Six of the best pieces of television theme music

We mark a TV milestone by naming our favourite introductory tunes

80 years of TV theme music

From the hauntingly mournful strains of Inspector Morse to the feelgood bounce of Neighbours, or from the tension of Panorama to the drama of Newsnight, you can’t beat a well-written theme tune for capturing the tone of a TV programme. Many have become familiar over the years, some remembered fondly long after the programmes themselves have been taken off air.


At 10pm on 1 November, BBC Radio 2 will be celebrating 80 years since the first ever theme tune appeared on BBC TV – a natty little number sung by actress Adele Dixon. In a programme hosted by Tony Hatch – the composer of the themes to Emmerdale, Crossroads and, yes, Neighbours – the history of TV tunes will be explored, and many of the intriguing tales surrounding them revealed.

Suitably inspired, we’ve been delving back through our own mental archives and selecting our favourites. Here are the TV theme tunes that would never fail to have the BBC Music Magazine team plonking themselves in front of the gogglebox…

Oliver Condy Editor

Antiques Roadshow began life in the late 1970s, and its format has barely changed since – many of us still watch it for the disappointment in the eyes of excited members of the public who think Granny’s vase should be worth more than 500 quid. The theme tune has always been Baroque-inspired, as if the 18th-century were some sort of antique-y ideal. At first, the BBC opted to push Bach into the modern era by using Wendy Carlos’s synthesized version of the opening movement of his Brandenburg Concerto No. 3. There was always an impression, however, that the clash of ancient and modern was a little hamfisted, so in the 1990s a new theme was commissioned from Paul Reade and Tim Gibson. Although information on Gibson is scant, Reade was originally a repetiteur at English National Opera before branching out as a composer of TV themes, including Crystal Tipps and Alistair and The Flumps as well as arrangements of bits of Beethoven for the surreal cartoon series Ludwig.

Jeremy Pound Deputy editor

For me, Monday evenings during the darker months mean half an hour in the company of Jeremy Paxman and some of the UK’s brightest students (and occasionally those from Durham University too) as they answer fiendishly tricky questions on all manner of subjects on University Challenge. In years gone by, we were summoned to our TV screens by a distinctive ‘bing bong bong’ theme tune played, or so I thought, by tubular bells, trumpet and timpani – in fact, it was electronically produced. Today, that tune – called College Boy, by one Derek New – has been given added intellectual clout by being performed by a string quartet. There is, though, something delightfully silly about the cello’s opening ‘boinnnggg’ note that makes me chuckle every time.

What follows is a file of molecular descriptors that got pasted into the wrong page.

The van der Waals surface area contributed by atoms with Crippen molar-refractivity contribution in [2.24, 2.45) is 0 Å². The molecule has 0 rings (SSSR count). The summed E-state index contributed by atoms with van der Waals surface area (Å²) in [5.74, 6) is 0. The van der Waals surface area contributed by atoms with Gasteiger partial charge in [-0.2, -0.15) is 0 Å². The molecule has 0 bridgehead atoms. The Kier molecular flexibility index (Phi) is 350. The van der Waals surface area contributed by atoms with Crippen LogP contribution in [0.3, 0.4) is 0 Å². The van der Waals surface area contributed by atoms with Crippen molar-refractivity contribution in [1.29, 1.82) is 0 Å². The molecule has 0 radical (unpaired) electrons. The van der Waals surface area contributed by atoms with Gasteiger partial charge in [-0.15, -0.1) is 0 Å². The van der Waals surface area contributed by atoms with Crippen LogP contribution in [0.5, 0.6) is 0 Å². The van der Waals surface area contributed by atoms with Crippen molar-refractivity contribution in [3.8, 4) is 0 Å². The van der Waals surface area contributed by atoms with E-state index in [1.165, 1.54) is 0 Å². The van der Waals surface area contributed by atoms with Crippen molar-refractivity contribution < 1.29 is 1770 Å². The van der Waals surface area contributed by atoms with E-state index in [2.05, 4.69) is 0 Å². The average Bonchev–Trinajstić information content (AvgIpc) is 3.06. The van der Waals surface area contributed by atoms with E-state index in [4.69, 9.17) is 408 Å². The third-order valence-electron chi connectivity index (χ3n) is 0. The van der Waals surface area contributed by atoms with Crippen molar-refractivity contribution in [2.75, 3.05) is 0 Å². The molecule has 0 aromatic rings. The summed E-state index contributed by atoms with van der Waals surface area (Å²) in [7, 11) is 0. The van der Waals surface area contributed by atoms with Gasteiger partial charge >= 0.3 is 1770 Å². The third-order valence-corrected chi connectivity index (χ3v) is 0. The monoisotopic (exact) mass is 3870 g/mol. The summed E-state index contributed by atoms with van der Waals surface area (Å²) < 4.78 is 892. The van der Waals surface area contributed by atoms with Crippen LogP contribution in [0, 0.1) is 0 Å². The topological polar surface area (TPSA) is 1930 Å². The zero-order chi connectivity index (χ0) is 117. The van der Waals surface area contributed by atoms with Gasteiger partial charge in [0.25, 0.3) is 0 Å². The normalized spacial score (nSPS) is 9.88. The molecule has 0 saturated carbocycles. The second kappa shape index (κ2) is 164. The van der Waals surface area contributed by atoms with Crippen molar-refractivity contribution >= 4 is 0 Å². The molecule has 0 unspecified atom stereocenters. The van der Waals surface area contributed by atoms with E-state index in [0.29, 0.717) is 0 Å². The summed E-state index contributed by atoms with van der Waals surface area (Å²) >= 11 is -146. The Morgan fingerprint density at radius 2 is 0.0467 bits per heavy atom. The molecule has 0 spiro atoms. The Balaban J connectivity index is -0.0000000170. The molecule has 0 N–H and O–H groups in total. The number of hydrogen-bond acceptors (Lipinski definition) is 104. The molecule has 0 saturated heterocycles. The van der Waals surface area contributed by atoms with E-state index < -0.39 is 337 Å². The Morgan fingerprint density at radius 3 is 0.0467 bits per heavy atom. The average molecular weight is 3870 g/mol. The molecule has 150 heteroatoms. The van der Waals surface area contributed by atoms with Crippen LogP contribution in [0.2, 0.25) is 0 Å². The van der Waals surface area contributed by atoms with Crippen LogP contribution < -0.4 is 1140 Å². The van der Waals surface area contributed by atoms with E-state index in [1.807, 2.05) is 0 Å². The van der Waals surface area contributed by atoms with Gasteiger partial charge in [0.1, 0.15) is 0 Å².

Rebecca Franks Reviews editor

At first, it seems there’s barely anything to Dennis Wilson’s catchy little tune for Fawlty Towers, a lilting eight-bar theme for string quartet that doesn’t quite ever take off but simply repeats itself… it’s almost a metaphor for Basil Fawlty’s thwarted ambitions. The angry hotelier would no doubt have approved of the use of a string quartet – after all, he wants his faded seaside hotel to be ‘an establishment of class’ – and, as a fan of Brahms, he might also have been pleased to learn that another of the great composers inspired Wilson: Beethoven, and his Minuet in G major. Not-quite-neat-round-the-edges playing slyly undermines the sense of sophistication, another parallel to life in the Torquay hotel…

Neil McKim Production editor

I used to rush home from school to catch Screen Test, the film quiz for kids shown on BBC TV through the 1970s. Hosted by Michael Rodd, it would feature four children being tested about details of a film clip they’d just seen. Looking back, the films were often woeful Disney fare like The Cat From Outer Space, but the theme music was, at least, terrific. It was a swaggering tune called Marching there and back, written by TV composer Syd Dale. After a flamboyant snare drum roll intro, the catchy plinky-plonky piano melody is joined by lolloping xylophone and flutes. Midway through, we get the 'chorus', played on Hank Marvin-like guitar. Listening to it now takes me back.

Elinor Cooper Editorial assistant

Mary Berry, Paul Hollywood, Mel, Sue, gas mark 4, a big tent and soggy bottoms. Yes, it’s The Great British Bake Off. The opening titles heighten the viewer’s anticipation with its gradually building rhythmic cha-cha-cha of the cellos, and soothe us with a cheerful do-dooby-dooby from the violins. Below the spongy surface, however, a bustling world of percussive complexity is also adding to the excitement: there are vigorously played drums, bongos, and even a subtle (if it can ever be so) gong. Bake Off also makes generous use of music throughout the show to demonstrate the rising tension within the marquee, as the bakers begin to run out of time on their signature, showstopper, or technical challenges. Will their victoria sponge cool on time? Or does cake catastrophe await?

Alice Pearson Disc editor


The BBC’s Ski Sunday just wouldn't be the same without its famous theme tune ‘Pop Looks Bach’, written for the programme 30 years ago when snowboarding wasn't even a twinkle in the eye. Voted national favourite in many polls, the tune is immediately recognisable and fits the programme perfectly with its downhill flowing string lines and abrupt jazzy interruptions. Based loosely on JS Bach’s Fugue in D minor (from the well-known Toccata and Fugue in D minor for organ, BWV 565), the versatile theme has been given many makeovers, including a 'clubby' version for the 2006 Winter Olympics and an appearance as a mobile phone ringtone. What’s more, it has one of the coolest ever starring roles for the much-maligned Hammond organ.